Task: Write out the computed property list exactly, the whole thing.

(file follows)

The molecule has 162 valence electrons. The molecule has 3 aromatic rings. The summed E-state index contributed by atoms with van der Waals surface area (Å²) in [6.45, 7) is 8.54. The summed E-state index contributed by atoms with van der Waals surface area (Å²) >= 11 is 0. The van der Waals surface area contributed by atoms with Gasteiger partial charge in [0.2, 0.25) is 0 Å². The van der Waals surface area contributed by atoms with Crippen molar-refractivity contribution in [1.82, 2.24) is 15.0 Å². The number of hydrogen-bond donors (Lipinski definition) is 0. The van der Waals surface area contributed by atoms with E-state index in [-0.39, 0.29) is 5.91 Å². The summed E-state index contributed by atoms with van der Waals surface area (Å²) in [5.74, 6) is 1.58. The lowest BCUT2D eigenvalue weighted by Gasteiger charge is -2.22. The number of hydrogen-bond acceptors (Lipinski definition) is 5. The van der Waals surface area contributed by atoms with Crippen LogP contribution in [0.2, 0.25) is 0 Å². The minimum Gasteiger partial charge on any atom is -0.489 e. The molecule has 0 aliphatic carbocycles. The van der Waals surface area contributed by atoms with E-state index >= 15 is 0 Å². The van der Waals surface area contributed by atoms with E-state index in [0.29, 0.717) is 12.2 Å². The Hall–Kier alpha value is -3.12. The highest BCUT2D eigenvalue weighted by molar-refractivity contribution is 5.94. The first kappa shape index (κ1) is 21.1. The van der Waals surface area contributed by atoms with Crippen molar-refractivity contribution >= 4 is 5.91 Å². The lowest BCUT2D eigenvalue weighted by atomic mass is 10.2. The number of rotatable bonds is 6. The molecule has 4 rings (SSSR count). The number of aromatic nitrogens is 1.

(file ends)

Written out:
The molecule has 162 valence electrons. The molecule has 3 aromatic rings. The summed E-state index contributed by atoms with van der Waals surface area (Å²) in [6.45, 7) is 8.54. The summed E-state index contributed by atoms with van der Waals surface area (Å²) >= 11 is 0. The van der Waals surface area contributed by atoms with Gasteiger partial charge in [0.2, 0.25) is 0 Å². The van der Waals surface area contributed by atoms with Crippen molar-refractivity contribution in [1.82, 2.24) is 15.0 Å². The number of hydrogen-bond donors (Lipinski definition) is 0. The van der Waals surface area contributed by atoms with E-state index in [-0.39, 0.29) is 5.91 Å². The summed E-state index contributed by atoms with van der Waals surface area (Å²) in [5.74, 6) is 1.58. The lowest BCUT2D eigenvalue weighted by Gasteiger charge is -2.22. The number of hydrogen-bond acceptors (Lipinski definition) is 5. The van der Waals surface area contributed by atoms with Crippen LogP contribution in [0.2, 0.25) is 0 Å². The minimum Gasteiger partial charge on any atom is -0.489 e. The molecule has 0 aliphatic carbocycles. The van der Waals surface area contributed by atoms with E-state index >= 15 is 0 Å². The van der Waals surface area contributed by atoms with E-state index in [0.29, 0.717) is 12.2 Å². The Hall–Kier alpha value is -3.12. The highest BCUT2D eigenvalue weighted by molar-refractivity contribution is 5.94. The first kappa shape index (κ1) is 21.1. The van der Waals surface area contributed by atoms with Crippen molar-refractivity contribution >= 4 is 5.91 Å². The lowest BCUT2D eigenvalue weighted by atomic mass is 10.2. The number of rotatable bonds is 6. The molecule has 4 rings (SSSR count). The number of aromatic nitrogens is 1.